Bad Luck in Hue

Location: Hue, Vietnam

My time in Hue was short; I spent a little over 24 hours in the city before catching a bus down the coast to my next destination. When I arrived, the streets were packed with tour buses, flooded with Vietnamese families on vacation. There was barely any space to move on the waterfront because of the huge packs of people milling about. I found out that I’d come at the beginning of a Vietnamese holiday; there was a big festival in Hue all week. That sounded awesome until I realized it also meant nearly every hostel and hotel was completely booked out or had tripled its nightly prices.

As I walked through the streets, a bit overwhelmed by the heat, the mass flow of bodies,  and the lack of accommodation options, a local on a motorbike rode up to me. He asked how much I was willing to pay for a room. When I told him I couldn’t do more than $15 (double my usual price), he shook his head at first. Then he whipped out his phone and made a couple calls, all the while following me on the sidewalk.

“Okay, I have hotel,” he said after a few minutes. I stopped, eyeing him. He didn’t seem particularly trustworthy and it was obvious he was working on commission from the hotel, but I’d already been walking around for over an hour and I wasn’t sure I was going to find anyplace else to go. I hopped on the back of his motorbike and he took me to a  semi-shady-looking, mint-green hotel. The hotel staff didn’t/wouldn’t speak English, but I was able to negotiate for a private room with a lock. It felt a little safer.

That night, I went to the festival. I didn’t want to bring my whole wallet with me, so I stuffed it deep inside my backpack, hidden under several layers of clothing, toiletries, and electronics. In the morning, when I took it out to pay for the room, I found that someone had gone through my things and taken most of the money  out of my wallet, only leaving about $20 worth of small bills. I did a search through the rest of my stuff; nothing else was missing. I was shocked, but unable to do anything. Who would I point fingers at? The hotel staff certainly wouldn’t respond to me and I’d locked my room up before I left. The culprit had stolen less than $100 so it wouldn’t be strange for anyone to have that amount of cash on them. And because they’d taken cash, it was almost entirely untraceable.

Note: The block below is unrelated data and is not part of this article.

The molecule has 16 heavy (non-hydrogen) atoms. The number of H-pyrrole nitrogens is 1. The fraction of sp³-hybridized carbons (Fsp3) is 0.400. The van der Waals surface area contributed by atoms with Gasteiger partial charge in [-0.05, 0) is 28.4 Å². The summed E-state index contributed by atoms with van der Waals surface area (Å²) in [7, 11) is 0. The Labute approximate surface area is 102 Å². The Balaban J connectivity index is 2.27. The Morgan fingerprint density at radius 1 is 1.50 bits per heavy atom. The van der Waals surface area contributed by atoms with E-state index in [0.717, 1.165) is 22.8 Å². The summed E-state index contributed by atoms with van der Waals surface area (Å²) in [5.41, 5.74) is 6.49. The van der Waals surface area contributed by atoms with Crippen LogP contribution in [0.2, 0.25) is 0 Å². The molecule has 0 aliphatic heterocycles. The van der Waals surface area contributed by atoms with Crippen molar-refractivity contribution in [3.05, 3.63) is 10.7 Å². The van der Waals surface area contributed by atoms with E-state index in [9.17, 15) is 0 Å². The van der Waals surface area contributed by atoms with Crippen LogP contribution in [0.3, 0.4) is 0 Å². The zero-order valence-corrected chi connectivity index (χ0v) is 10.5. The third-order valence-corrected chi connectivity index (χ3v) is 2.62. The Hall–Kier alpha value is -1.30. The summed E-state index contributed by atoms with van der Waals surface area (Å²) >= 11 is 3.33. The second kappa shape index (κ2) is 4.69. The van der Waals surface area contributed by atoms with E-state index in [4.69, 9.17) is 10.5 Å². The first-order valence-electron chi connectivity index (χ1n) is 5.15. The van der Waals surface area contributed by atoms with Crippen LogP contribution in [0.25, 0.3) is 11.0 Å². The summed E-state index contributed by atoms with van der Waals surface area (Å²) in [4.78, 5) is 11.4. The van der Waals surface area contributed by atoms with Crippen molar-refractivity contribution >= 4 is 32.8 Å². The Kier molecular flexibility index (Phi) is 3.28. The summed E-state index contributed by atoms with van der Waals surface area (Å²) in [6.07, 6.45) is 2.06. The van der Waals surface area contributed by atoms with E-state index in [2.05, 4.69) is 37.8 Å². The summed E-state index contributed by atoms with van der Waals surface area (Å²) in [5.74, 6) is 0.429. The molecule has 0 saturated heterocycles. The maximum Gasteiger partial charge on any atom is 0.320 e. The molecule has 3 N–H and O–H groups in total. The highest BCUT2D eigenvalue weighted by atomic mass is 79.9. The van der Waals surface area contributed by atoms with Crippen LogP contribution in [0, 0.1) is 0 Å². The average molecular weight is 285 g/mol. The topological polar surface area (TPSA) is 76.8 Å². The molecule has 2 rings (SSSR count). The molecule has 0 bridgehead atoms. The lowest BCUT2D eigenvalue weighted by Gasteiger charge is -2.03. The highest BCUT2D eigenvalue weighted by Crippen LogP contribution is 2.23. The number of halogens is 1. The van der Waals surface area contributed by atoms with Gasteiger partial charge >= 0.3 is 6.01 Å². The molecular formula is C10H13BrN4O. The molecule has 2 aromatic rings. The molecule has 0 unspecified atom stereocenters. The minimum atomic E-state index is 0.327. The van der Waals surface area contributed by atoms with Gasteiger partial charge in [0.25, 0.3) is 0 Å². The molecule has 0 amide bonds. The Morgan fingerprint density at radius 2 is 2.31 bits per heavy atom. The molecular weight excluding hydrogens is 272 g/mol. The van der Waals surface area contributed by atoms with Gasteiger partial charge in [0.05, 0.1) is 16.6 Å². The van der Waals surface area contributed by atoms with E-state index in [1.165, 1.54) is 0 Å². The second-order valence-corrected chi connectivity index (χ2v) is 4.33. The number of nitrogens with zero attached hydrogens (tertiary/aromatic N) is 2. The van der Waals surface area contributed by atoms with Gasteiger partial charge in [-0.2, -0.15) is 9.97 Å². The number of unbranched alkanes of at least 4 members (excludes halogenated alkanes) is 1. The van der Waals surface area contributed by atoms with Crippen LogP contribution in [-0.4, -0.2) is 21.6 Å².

I was forced to just leave it and move on, my budget tightened just a bit.


  • Sketchy Hotel Room: $15

  • Stolen Money: $75

Travel Tips:

  • Always check the local holidays; don’t get stuck in a situation like mine!

  • Don’t trust strangers on motorbikes who offer to find you cheap hotel rooms. Now that I’m re-reading that sentence, I know that’s probably common sense.